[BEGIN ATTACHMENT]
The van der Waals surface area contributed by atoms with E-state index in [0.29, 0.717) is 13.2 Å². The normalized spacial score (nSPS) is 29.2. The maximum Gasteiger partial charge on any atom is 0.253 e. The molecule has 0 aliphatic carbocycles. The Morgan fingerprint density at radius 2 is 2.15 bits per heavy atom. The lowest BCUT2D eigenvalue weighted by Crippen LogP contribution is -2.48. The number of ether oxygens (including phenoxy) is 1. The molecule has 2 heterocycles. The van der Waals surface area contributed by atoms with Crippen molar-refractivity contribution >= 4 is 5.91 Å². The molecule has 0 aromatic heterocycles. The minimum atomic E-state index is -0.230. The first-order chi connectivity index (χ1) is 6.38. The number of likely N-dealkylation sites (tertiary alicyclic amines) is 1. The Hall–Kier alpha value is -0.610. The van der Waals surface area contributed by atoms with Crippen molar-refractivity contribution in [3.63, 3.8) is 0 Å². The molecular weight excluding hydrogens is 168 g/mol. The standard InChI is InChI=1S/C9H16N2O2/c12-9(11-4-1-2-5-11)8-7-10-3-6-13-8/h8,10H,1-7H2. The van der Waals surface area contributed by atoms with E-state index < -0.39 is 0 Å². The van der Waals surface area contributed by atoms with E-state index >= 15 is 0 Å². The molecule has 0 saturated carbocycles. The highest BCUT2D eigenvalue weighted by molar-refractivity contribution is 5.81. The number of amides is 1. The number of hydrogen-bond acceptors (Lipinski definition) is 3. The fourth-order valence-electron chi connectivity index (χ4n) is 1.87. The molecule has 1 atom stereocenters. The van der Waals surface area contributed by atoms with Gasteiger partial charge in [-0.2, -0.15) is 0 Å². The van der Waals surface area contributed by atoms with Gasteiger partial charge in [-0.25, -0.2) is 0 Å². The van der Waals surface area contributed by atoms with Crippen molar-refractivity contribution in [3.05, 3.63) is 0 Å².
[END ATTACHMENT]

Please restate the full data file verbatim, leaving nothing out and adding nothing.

The van der Waals surface area contributed by atoms with E-state index in [0.29, 0.717) is 13.2 Å². The normalized spacial score (nSPS) is 29.2. The maximum Gasteiger partial charge on any atom is 0.253 e. The molecule has 0 aliphatic carbocycles. The Morgan fingerprint density at radius 2 is 2.15 bits per heavy atom. The lowest BCUT2D eigenvalue weighted by Crippen LogP contribution is -2.48. The number of ether oxygens (including phenoxy) is 1. The molecule has 2 heterocycles. The van der Waals surface area contributed by atoms with Crippen molar-refractivity contribution >= 4 is 5.91 Å². The molecule has 0 aromatic heterocycles. The minimum atomic E-state index is -0.230. The first-order chi connectivity index (χ1) is 6.38. The number of likely N-dealkylation sites (tertiary alicyclic amines) is 1. The Hall–Kier alpha value is -0.610. The van der Waals surface area contributed by atoms with Crippen molar-refractivity contribution in [3.63, 3.8) is 0 Å². The molecular weight excluding hydrogens is 168 g/mol. The standard InChI is InChI=1S/C9H16N2O2/c12-9(11-4-1-2-5-11)8-7-10-3-6-13-8/h8,10H,1-7H2. The van der Waals surface area contributed by atoms with E-state index < -0.39 is 0 Å². The van der Waals surface area contributed by atoms with E-state index >= 15 is 0 Å². The molecule has 0 saturated carbocycles. The highest BCUT2D eigenvalue weighted by molar-refractivity contribution is 5.81. The number of amides is 1. The number of hydrogen-bond acceptors (Lipinski definition) is 3. The fourth-order valence-electron chi connectivity index (χ4n) is 1.87. The molecule has 1 atom stereocenters. The van der Waals surface area contributed by atoms with Gasteiger partial charge in [-0.2, -0.15) is 0 Å². The van der Waals surface area contributed by atoms with Gasteiger partial charge in [-0.25, -0.2) is 0 Å². The van der Waals surface area contributed by atoms with Crippen molar-refractivity contribution in [3.05, 3.63) is 0 Å².